In Memoriam Sonic Youth Part V: “Daydream Nation”

Sonic Youth - "Daydream Nation"
Sonic Youth – “Daydream Nation”

Well, this is the one. This is the album that I start everyone off with. It is their undisputed classic. Daydream Nation. Even the name, to me anyway, is enigmatic. It’s just perfect, flawless in every way. The opening, the close. There is not one bad thing to say about this album. I may be letting my bias show, but I am also the one that wears a toque with “Sonic Youth” sewed into it every day once the temperature goes below 50º.

Teen Age Riot

Anyway, I still remember getting this album on cassette. I like to tell myself (and others) that it is the first album that I ever bought. And though this story isn’t completely accurate (we all had our unfortunate phases when we were too young to know what it meant to listen to good music. Though, I have met some people that really haven’t had one of those phases. I am extremely jealous that those people didn’t have to go through an MC Hammer phase and a whatever the hell else phase. I listened to Top 40 radio a lot until I was like 10. So sue me.) but in a way it is the truth. Buying Daydream Nation was the first album that I ever bought that ever mattered. I never looked back, and I still haven’t. I can’t even imagine how many times I have listened to this album.

I still remember getting the tape and looking through the pictures and the lyrics and just staring at it. Everything was just part of a complete package. The color scheme, the mood of the pictures with their grainy, hazy focus of the band standing in (what I assume is) the Bowery near CBGB’s (totally guessing there, but just going with what I was thinking then) and the cover photo (which I didn’t know at the time was a famous painting, a painting which I have been lucky enough to see in person in Chicago. It was an amazing experience standing in front of that painting, with its meaning sort of reversed in a way that the painting now described the album to me, whereas when I first heard the album, it was, to me, describing the sound of that painting) and just everything seemed to be so focused and purposeful. I can’t be alone in thinking that the sound of Lee’s disintegrating amp throughout “Providence” is meant to sound like a burning candle, giving sound to the cover? And, of course, there is the song “Candle,” but that is too obvious.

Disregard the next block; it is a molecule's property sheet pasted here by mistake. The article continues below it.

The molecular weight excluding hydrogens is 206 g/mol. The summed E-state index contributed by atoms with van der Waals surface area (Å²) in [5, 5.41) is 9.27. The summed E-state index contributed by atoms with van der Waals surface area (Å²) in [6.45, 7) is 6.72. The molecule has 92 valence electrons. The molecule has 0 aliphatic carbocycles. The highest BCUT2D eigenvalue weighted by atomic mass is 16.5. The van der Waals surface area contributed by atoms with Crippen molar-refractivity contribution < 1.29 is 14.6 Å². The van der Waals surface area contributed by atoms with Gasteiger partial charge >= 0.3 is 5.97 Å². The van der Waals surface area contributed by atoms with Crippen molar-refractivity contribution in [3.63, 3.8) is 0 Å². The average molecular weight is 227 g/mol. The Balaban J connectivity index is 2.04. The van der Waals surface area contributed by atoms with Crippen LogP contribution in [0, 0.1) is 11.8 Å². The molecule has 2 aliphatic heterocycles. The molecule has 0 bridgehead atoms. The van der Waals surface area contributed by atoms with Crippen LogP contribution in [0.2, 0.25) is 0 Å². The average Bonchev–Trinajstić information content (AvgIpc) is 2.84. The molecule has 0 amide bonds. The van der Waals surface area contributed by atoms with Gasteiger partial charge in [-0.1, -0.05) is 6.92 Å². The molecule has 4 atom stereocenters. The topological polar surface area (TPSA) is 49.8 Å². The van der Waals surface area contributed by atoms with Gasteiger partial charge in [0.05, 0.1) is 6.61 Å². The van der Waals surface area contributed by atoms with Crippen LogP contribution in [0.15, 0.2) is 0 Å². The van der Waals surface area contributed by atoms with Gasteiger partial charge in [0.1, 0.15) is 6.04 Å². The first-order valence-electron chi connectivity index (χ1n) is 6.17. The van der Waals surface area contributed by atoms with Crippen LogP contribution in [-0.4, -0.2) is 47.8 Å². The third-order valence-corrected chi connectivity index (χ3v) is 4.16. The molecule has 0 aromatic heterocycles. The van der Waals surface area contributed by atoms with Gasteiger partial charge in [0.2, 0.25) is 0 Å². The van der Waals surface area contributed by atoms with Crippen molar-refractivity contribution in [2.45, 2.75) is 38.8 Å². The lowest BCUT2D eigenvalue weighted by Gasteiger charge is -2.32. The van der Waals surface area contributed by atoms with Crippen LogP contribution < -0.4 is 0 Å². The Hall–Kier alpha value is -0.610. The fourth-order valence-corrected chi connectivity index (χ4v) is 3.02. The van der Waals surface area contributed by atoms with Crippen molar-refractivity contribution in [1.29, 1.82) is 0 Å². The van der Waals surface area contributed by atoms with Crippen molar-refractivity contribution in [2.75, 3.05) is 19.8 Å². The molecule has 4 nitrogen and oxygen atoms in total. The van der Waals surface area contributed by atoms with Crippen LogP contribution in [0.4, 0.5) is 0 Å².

Cross The Breeze

And how could those sounds be so purposeful? How could the howling guitars that blasted out of the middle of “Silver Rocket” possibly be directed, or purposeful? I didn’t know the word ‘aleatory’ back then, but I know that I was thinking about how they got those sounds – that sounded so random and scattered and loud and noisy and…great – to do what they wanted them to do? How was it that they were able to tame the wild feedback and static into the form of the songs?

I still wonder about these things to this day. It just seems like all of the elements were perfect when they were recording the album. All the mistakes fit perfectly into the aesthetic of the album. The interactions of the guitars, the structure of the songs, the lyrics, the focus, this was an already amazing band making a giant leap forward in their sound. Sure, like I said in previous posts, the sounds on “Sister,” and even as far back as “Bad Moon Rising,” were pointing to this, we all knew that something like this was on the way (well, I mean people at the time that were paying attention knew. I was only 7 when the album came out. I had no clue what was going on, I was home learning to do multiplication or something like that), maybe not something exactly like this, I don’t think that this is the kind of album that anyone completely expects. There is definitely going to be a certain amount of surprise at hearing something this great for the first time. I mean, I know that it caught me off guard.

In a way though, this album is sort of bittersweet. I really don’t think that they ever got any higher than this. This was their last release before they signed to DGC, and though I love some of those albums, most of those albums, I don’t think that they were ever able to keep the magic that was on “Daydream Nation.”


And that is part of the reason why this album is so special. It was a moment in time. It was something that even the band themselves could not replicate, and who knows if they even wanted to. This was Sonic Youth at the peak of their powers, and it has had an immeasurable impact upon my life to this day. I’m still trying to convince students that they want to take my class on post-tonal analysis that uses Sonic Youth’s output as the corpus that we’d analyze. There is just so much here. So many conventions that are shattered, so much individuality and energy and vision. I could go on for days about all the things that I remember when I first heard this album.

I truly hope that another album will come along that even makes me feel 1/10th as good as I felt when I first heard Daydream Nation, and I know that it will come someday, but at the same time I know that I’m going to be waiting for a long time before it happens.